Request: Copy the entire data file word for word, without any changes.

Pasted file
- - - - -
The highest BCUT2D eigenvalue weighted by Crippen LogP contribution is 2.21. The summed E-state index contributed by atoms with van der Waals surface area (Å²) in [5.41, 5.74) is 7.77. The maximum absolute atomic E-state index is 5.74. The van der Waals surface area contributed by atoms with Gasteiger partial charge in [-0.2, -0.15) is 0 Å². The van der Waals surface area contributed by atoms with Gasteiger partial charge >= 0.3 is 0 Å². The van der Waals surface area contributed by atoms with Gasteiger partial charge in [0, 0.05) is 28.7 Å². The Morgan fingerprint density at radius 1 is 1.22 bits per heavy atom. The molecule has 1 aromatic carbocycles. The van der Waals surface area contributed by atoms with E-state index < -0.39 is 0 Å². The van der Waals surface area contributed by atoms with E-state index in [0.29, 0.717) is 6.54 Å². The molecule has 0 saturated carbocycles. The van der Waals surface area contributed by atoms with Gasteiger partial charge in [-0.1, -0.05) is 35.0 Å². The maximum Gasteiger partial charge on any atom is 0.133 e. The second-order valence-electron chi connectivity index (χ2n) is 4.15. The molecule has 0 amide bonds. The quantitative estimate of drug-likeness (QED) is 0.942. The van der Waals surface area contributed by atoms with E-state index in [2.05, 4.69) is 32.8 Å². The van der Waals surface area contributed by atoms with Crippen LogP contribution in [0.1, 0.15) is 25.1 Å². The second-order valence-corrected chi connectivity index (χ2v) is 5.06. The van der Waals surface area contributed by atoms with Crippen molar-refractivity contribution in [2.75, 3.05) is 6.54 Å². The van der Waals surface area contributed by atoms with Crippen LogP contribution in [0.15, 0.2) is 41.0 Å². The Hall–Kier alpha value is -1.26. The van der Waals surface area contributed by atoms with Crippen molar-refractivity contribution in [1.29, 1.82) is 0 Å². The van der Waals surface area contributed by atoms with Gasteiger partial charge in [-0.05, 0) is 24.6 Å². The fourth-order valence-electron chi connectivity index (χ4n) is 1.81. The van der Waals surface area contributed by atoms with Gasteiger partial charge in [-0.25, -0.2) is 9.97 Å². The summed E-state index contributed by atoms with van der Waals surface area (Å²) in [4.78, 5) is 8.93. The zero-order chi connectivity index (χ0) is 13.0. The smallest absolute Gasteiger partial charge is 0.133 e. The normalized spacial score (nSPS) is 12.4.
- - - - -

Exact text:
The highest BCUT2D eigenvalue weighted by Crippen LogP contribution is 2.21. The summed E-state index contributed by atoms with van der Waals surface area (Å²) in [5.41, 5.74) is 7.77. The maximum absolute atomic E-state index is 5.74. The van der Waals surface area contributed by atoms with Gasteiger partial charge in [-0.2, -0.15) is 0 Å². The van der Waals surface area contributed by atoms with Gasteiger partial charge >= 0.3 is 0 Å². The van der Waals surface area contributed by atoms with Gasteiger partial charge in [0, 0.05) is 28.7 Å². The Morgan fingerprint density at radius 1 is 1.22 bits per heavy atom. The molecule has 1 aromatic carbocycles. The van der Waals surface area contributed by atoms with E-state index < -0.39 is 0 Å². The van der Waals surface area contributed by atoms with E-state index in [0.29, 0.717) is 6.54 Å². The molecule has 0 saturated carbocycles. The van der Waals surface area contributed by atoms with Gasteiger partial charge in [-0.1, -0.05) is 35.0 Å². The maximum Gasteiger partial charge on any atom is 0.133 e. The second-order valence-electron chi connectivity index (χ2n) is 4.15. The molecule has 0 amide bonds. The quantitative estimate of drug-likeness (QED) is 0.942. The van der Waals surface area contributed by atoms with E-state index in [2.05, 4.69) is 32.8 Å². The van der Waals surface area contributed by atoms with Crippen LogP contribution in [0.1, 0.15) is 25.1 Å². The second-order valence-corrected chi connectivity index (χ2v) is 5.06. The van der Waals surface area contributed by atoms with Crippen molar-refractivity contribution in [2.75, 3.05) is 6.54 Å². The van der Waals surface area contributed by atoms with Crippen LogP contribution in [0.15, 0.2) is 41.0 Å². The Hall–Kier alpha value is -1.26. The van der Waals surface area contributed by atoms with Crippen molar-refractivity contribution in [1.29, 1.82) is 0 Å². The van der Waals surface area contributed by atoms with Gasteiger partial charge in [-0.05, 0) is 24.6 Å². The fourth-order valence-electron chi connectivity index (χ4n) is 1.81. The van der Waals surface area contributed by atoms with Gasteiger partial charge in [-0.25, -0.2) is 9.97 Å². The summed E-state index contributed by atoms with van der Waals surface area (Å²) in [4.78, 5) is 8.93. The zero-order chi connectivity index (χ0) is 13.0. The smallest absolute Gasteiger partial charge is 0.133 e. The normalized spacial score (nSPS) is 12.4.